At the time of the IPO, DataLab was doing roughly $4m in ARR, targeting large farms in the area. Mertelj’s ERP solution helped farmers plan and manage their business like an industrial production. “Farming is hard because of the variable environment. Factories are predictable. We wanted to simplify farm management,” explained Mertelj. As customers thrived, word spread, and so did DataLab’s business opportunities.
Accelerating to 3X to $50m in 2-3 years
After taking another 14 years to grow from $4m to $15m, Mertelj now sees growth accelerating to $50m within 2-3 years. “We are stepping up, and growth is coming extremely quickly,” noted Mertelj.
500 customers, fee based on farm size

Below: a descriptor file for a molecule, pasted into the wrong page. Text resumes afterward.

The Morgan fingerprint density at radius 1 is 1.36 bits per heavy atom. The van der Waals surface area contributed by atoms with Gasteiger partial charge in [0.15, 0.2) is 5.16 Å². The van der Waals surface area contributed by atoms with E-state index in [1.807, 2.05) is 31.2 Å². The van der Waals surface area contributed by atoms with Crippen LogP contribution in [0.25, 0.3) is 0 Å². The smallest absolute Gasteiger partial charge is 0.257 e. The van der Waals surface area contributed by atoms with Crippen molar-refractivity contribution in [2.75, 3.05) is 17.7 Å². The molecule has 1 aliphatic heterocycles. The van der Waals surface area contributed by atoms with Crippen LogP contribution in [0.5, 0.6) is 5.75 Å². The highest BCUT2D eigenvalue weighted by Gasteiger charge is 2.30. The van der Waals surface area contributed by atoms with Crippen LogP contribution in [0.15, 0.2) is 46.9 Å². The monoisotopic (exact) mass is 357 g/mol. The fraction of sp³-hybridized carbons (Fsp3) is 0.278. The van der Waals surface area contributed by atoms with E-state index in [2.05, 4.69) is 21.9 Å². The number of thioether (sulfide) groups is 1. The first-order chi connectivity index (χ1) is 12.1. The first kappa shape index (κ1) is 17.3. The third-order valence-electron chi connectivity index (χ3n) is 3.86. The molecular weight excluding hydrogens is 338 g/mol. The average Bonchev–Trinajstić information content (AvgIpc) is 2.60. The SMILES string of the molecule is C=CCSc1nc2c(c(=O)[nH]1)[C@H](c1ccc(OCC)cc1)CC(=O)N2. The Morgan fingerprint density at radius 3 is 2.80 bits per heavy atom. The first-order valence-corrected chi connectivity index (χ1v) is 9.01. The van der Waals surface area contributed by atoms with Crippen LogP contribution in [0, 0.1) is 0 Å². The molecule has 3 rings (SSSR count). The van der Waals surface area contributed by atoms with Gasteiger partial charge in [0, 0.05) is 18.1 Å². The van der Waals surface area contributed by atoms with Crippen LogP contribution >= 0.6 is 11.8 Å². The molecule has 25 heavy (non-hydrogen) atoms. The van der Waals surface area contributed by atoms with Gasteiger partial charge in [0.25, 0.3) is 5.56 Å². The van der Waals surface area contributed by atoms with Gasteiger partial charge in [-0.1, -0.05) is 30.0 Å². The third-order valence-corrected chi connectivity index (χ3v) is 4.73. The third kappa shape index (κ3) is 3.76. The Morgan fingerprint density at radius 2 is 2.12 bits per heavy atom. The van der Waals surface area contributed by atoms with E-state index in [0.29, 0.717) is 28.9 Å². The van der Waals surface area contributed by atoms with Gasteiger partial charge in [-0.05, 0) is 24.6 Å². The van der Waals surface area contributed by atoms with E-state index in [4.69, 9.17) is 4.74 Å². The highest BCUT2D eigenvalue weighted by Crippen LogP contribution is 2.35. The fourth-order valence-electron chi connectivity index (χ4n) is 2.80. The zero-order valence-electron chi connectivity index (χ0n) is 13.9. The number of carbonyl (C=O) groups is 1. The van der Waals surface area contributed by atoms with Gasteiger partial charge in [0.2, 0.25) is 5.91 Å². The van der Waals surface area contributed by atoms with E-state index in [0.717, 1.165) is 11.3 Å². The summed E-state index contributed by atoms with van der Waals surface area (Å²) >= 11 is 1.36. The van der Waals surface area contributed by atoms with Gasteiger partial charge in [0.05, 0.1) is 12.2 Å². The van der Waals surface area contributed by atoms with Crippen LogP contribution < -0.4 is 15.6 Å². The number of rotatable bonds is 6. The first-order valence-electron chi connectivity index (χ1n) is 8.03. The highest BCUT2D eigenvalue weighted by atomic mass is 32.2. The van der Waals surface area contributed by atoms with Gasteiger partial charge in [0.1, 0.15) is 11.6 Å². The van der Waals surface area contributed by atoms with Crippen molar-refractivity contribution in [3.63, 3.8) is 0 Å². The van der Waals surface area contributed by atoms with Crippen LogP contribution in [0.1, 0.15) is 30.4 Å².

According to founder Mertelj, DataLab customers pay for the ERP based on the size and makeup of their farm. Some pay per cow or sheep; others pay based on the size of the orchard or per hectare of land. “Customers pay roughly 1-1.8 Euros per hectare per month,” Mertelj explained.
ARR averages $36,000 per customer, $100,000 for largest
The average farmer pays DataLab $36,000 per year for ERP access, according to Mertelj. Currently, the largest customer pays $100,000 per year to simplify their farming operations.
Raising $4-5m to return to private
Mertelj announced that he and his team are currently planning to return to private. He shared that the DataLab board is discussing options with investors for $4-5m to add to the $3.5m cash on their balance sheet to complete the sale. When Latka queried Mertelj on the why, he explained, “Being public on a backcountry market isn’t the way to go. We thought the financial markets would consolidate, and we could backdoor into a bigger stock exchange like Vienna.” He added, “Unfortunately, after 2008, it went south, and those plans didn’t materialize. The market became a hurdle and has decreased our enterprise value.”